Cooks prepare, season and cook food in dining and catering establishments.

A Certificate III including at least 2 years of on-the-job training, or a Certificate IV, or at least 3 years of relevant experience, is usually needed. Around half of workers have not completed any post school qualifications (that is, they have finished Year 10, 11 or 12). Sometimes experience or on-the-job training is needed in addition to a qualification.

Tasks

  • examining foodstuffs to ensure quality
  • regulating temperatures of ovens, grills and other cooking equipment
  • preparing and cooking food
  • seasoning food during cooking
  • portioning food, placing it on plates, and adding gravies, sauces and garnishes
  • storing food in temperature controlled facilities
  • preparing food to meet special dietary requirements
  • may plan menus and estimate food requirements
  • may train other kitchen staff and apprentices

Job Titles

  • Cook

    Fast Facts

    • $800 Weekly Pay
    • 45,500 workers Employment Size
    • Strong Future Growth
    • Medium skill Skill level rating
    • Average unemployment Unemployment
    • 52.8% Full-Time Full-Time Share
    • 37.1 hours Average full-time
    • 33 years Average age
    • 53.9% female Gender Share

    The number of Cooks grew very strongly over the past 5 years and is expected to grow strongly over the next 5 years:
    from 45,500 in 2018 to 51,800 by 2023.
    Job openings can come from new jobs being created, but most come from turnover (workers leaving).
    There are likely to be around 35,000 job openings over 5 years (that's about 7,000 a year).

    • Size: This is a large occupation.
    • Unemployment: Unemployment was average in 2017.
    • Location: Cooks work in most regions of Australia.
    • Industries: Most work in Accommodation and Food Services; Health Care and Social Assistance; and Retail Trade.
    • Earnings: Full-time workers earn around $800 per week (lower than the all jobs average of $1,230). Earnings tend to be lower when starting out and higher as experience grows.
    • Full-time: More than half work full-time (52.8%, similar to the all jobs average of 68.4%), but there are many opportunities to work part-time.
    • Hours: Full-time workers spend around 37.1 hours per week at work (compared to the all jobs average of 40.0 hours).
    • Age: The average age is 33 years (compared to the all jobs average of 40 years). Many workers are under 25 years of age (23.9%).
    • Gender: 53.9% of workers are female (compared to the all jobs average of 46.7%).

    Employment Outlook

    Number of Workers

    Source: ABS Labour Force Survey, Department of Jobs and Small Business trend data to May 2018 and Department of Jobs and Small Business projections to 2023.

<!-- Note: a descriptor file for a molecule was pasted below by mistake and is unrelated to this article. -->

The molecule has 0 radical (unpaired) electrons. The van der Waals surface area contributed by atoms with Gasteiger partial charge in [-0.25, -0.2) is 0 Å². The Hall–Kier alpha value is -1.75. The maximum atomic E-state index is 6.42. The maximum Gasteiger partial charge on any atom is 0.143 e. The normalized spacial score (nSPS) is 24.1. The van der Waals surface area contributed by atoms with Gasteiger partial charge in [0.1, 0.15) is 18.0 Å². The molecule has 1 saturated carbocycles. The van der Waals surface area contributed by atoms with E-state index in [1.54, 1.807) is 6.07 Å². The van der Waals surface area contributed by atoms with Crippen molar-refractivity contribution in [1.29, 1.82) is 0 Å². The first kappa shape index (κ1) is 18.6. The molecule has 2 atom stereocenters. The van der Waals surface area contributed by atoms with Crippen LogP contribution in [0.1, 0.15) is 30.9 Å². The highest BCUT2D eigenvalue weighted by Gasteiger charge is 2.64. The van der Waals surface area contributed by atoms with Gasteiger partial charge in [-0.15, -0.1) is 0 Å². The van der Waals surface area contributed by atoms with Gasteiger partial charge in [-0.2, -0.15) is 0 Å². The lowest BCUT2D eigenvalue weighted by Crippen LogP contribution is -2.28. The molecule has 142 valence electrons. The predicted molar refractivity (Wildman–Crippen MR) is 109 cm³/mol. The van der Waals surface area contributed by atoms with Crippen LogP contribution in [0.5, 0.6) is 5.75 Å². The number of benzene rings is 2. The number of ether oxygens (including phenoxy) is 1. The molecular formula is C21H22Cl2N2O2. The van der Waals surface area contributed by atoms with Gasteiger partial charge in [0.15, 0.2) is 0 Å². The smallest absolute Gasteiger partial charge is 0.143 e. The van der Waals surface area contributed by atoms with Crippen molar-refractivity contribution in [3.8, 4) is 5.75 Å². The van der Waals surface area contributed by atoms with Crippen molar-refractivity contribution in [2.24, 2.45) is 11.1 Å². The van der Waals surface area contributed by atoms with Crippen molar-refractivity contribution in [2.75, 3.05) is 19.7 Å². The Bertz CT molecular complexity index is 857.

YearNumber of Workers
    200837300
    200942200
    201036700
    201139400
    201237900
    201337500
    201435400
    201532600
    201635700
    201742900
    201845500
    202351800

    Weekly Earnings

    Weekly Earnings (Before Tax)

    Source: Based on ABS Characteristics of Employment survey, August 2015, Cat. No. 6333.0, Customised Report. Median earnings are before tax and do not include superannuation. Earnings can vary greatly depending on the skills and experience of the worker and the demands of the role. These figures should be used as a guide only, not to determine a wage rate.
    EarningsCooksAll Jobs Average
    Full-Time Earnings8001230

    Main Industries

    Main Employing Industries (% Share)

    Source: Based on ABS Labour Force Survey, annual average 2017, Cat. No. 6291.0.55.003: Customised Report. Industries are based on the Australian and New Zealand Standard Industrial Classification (ANZSIC 06).
    Main Employing IndustriesIndustry (% share)
    Accommodation and Food Services65.9
    Health Care and Social Assistance21.3
    Retail Trade4.5
    Manufacturing2.3
    Other Industries6.0

    States and Territories

    • NSW

    • VIC

    • QLD

    • SA

    • TAS

    • NT

    • ACT

    Employment by State and Territory (% Share)

    Source: Based on ABS Labour Force Survey, annual average 2017, Cat. No. 6291.0.55.003: Customised Report. Share of workers across Australian States and Territories, in this job compared to the all jobs average.
    StateCooksAll Jobs Average
    NSW28.731.6
    VIC28.726.2
    QLD20.219.7
    SA5.96.7
    WA10.110.8
    TAS3.22.0
    NT1.41.1
    ACT1.81.8

    Age Profile

    Age Profile (% Share)

    Source: Based on ABS Labour Force Survey, annual average 2017, Cat. No. 6291.0.55.003: Customised Report. Age profile of workers in this job compared to the all jobs average.